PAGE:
Walking into the field behind the farm, it took a while before I could even make out this earthwork feature. The old course of Birk Beck can clearly be seen in the field, some 50 yards or so the South of the current water course. The remains of the fortification, if that is what they are, would therefore have been about 20 yards or so from the waters edge, much the same as Castle Howe's situation. The motte, or enclosure, has an internal area of some 23 metres by 9 metres, and rises no more than four feet or so above the surrounding area.

There are clear ditches to all sides of these remains, fed by a beck that runs from the top of the field above it. They were clearly water filled on the day I visited, and the ground around this feature was water logged and boggy.

The photo above, shows the feature in the field to the South of Birk Beck. I wouldn't say that this would have been an ideal place to locate a fortification, as the area to the south is higher, as is the area to the West, making this a somewhat vulnerable site. If this is in any way connected with the motte and bailey closer to Tebay, it may have just been a watch post, possibly to warn of any Scottish incursions.

Click on the images for full screen views.

Arnside Tower....2008 Autumn visit

Arnside Tower

I've been back to Arnside Tower near Arnside and Silverdale....probably one of the grandest towers in the South Lakes area. This time, with better weather, the photos are a bit better than those previously posted here.

Built sometime in the later part of the 14th century, the tower is almost unique in Cumbria in that it was a free -standing tower with no attendant buildings around it. Severely damaged by fire accidentally in 1602, repaired and occupied for a time after this, the tower was eventually stripped of its roof timbers and other building materials in the 1680's.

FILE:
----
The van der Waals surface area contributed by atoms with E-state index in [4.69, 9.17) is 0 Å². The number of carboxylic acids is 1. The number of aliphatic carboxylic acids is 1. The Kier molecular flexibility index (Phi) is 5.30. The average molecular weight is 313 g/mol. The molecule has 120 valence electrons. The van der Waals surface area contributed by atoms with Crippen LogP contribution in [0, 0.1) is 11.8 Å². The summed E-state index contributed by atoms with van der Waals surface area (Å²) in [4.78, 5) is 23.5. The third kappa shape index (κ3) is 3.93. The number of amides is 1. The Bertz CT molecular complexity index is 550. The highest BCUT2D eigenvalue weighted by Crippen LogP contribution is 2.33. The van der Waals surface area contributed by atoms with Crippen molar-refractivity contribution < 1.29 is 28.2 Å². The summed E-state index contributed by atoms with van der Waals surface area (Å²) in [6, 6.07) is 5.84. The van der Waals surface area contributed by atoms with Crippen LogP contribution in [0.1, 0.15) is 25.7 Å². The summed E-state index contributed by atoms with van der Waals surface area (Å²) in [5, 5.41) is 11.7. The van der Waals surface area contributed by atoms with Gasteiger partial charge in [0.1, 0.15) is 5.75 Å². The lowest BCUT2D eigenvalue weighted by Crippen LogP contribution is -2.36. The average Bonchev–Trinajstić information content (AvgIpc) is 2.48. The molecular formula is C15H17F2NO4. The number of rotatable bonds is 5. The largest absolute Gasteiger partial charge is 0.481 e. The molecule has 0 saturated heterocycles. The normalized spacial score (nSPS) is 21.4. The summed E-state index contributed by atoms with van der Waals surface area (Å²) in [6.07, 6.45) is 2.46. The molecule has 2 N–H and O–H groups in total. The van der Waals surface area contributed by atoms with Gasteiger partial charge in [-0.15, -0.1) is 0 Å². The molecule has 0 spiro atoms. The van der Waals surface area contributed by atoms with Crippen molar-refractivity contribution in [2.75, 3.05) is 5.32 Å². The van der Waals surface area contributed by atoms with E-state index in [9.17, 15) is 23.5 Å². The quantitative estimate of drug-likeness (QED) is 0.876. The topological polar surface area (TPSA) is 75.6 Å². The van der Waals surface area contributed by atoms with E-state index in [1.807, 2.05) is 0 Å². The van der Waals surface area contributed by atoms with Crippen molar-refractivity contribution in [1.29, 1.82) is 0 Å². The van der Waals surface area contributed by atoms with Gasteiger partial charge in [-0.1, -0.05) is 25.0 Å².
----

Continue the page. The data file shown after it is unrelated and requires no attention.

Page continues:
Whilst entry to the remains are forbidden, the structure appears in the Heritage At Risk, North West report of 2008 stating that it is in need of consolidation work, it is easy to see the interior without placing yourself at risk, as the whole of the South West wall has collapsed, exposing the interior. From this vantage point, the interior walls can be viewed, with the remains of some of the walkways, built within the thickness of the walls, and parts of staircases can still be seen.

It's obvious when you're this close to the ruins, that there is much work to be done to secure the mere survival of this building, with many lintels showing the strains of carrying stone work above them.

Some windows and doors have even been robbed of their lintels, further straining the fabric of the building. The spiral staircase, hidden in the thickness of the North East wall, connected all floors, and can still partially be seen, even though the cross wall has totally collapsed.

This portion of the cross wall probably survived the storm of 1884 which finally brought the main part of it down, as it's the thickest part of the structure. The oven in the North Western projection of the tower is also fairly intact. Part of the arch over the oven entrance is missing, but the vaulted roof of the interior is still intact.

The photo below, shows the interior of the oven. The vaulted nature of the ceiling can just be seen.

Portions of the now collapsed South Western wall lay in a heap both within the confines of the tower, and outside.

There is fallen masonry everywhere, and it looks likely that there is a good four or five feet at least, of roof and wall rubble within the tower itself, and spilling out around the walls.

Portions of the upper parts of the tower still retain their corbels, obviously indicating that some additional height would have existed in the tower's heyday.

These days the tower is a mere curiosity, holding a magnificent place in the foot of the valley between Arnside Knott and Elmslack.